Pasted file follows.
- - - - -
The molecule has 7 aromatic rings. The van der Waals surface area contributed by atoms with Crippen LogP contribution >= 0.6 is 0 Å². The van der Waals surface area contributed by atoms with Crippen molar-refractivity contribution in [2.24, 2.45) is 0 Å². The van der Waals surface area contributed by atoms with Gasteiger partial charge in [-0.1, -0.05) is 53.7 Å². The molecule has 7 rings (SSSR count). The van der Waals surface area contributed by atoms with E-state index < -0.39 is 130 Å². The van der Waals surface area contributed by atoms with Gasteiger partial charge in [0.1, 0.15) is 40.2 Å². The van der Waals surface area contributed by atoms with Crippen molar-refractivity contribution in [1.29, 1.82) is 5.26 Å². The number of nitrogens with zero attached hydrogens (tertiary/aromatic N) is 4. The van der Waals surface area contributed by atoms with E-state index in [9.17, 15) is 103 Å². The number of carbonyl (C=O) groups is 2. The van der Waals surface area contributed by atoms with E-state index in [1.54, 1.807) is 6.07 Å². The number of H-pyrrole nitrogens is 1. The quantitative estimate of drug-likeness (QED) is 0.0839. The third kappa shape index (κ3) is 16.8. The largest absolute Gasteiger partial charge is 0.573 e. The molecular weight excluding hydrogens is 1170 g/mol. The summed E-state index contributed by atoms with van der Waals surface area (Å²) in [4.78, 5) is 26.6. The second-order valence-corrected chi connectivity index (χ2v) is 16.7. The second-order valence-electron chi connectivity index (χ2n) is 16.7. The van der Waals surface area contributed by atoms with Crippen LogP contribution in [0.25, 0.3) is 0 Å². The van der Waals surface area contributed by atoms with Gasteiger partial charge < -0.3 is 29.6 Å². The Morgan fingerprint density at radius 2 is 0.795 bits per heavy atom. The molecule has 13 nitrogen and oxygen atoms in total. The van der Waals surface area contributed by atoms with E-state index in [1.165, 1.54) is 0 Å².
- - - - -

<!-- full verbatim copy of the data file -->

The molecule has 7 aromatic rings. The van der Waals surface area contributed by atoms with Crippen LogP contribution >= 0.6 is 0 Å². The van der Waals surface area contributed by atoms with Crippen molar-refractivity contribution in [2.24, 2.45) is 0 Å². The van der Waals surface area contributed by atoms with Gasteiger partial charge in [-0.1, -0.05) is 53.7 Å². The molecule has 7 rings (SSSR count). The van der Waals surface area contributed by atoms with E-state index < -0.39 is 130 Å². The van der Waals surface area contributed by atoms with Gasteiger partial charge in [0.1, 0.15) is 40.2 Å². The van der Waals surface area contributed by atoms with Crippen molar-refractivity contribution in [1.29, 1.82) is 5.26 Å². The number of nitrogens with zero attached hydrogens (tertiary/aromatic N) is 4. The van der Waals surface area contributed by atoms with E-state index in [9.17, 15) is 103 Å². The number of carbonyl (C=O) groups is 2. The van der Waals surface area contributed by atoms with E-state index in [1.54, 1.807) is 6.07 Å². The number of H-pyrrole nitrogens is 1. The quantitative estimate of drug-likeness (QED) is 0.0839. The third kappa shape index (κ3) is 16.8. The largest absolute Gasteiger partial charge is 0.573 e. The molecular weight excluding hydrogens is 1170 g/mol. The summed E-state index contributed by atoms with van der Waals surface area (Å²) in [4.78, 5) is 26.6. The second-order valence-corrected chi connectivity index (χ2v) is 16.7. The second-order valence-electron chi connectivity index (χ2n) is 16.7. The van der Waals surface area contributed by atoms with Crippen LogP contribution in [0.25, 0.3) is 0 Å². The van der Waals surface area contributed by atoms with Gasteiger partial charge < -0.3 is 29.6 Å². The Morgan fingerprint density at radius 2 is 0.795 bits per heavy atom. The molecule has 13 nitrogen and oxygen atoms in total. The van der Waals surface area contributed by atoms with E-state index in [1.165, 1.54) is 0 Å².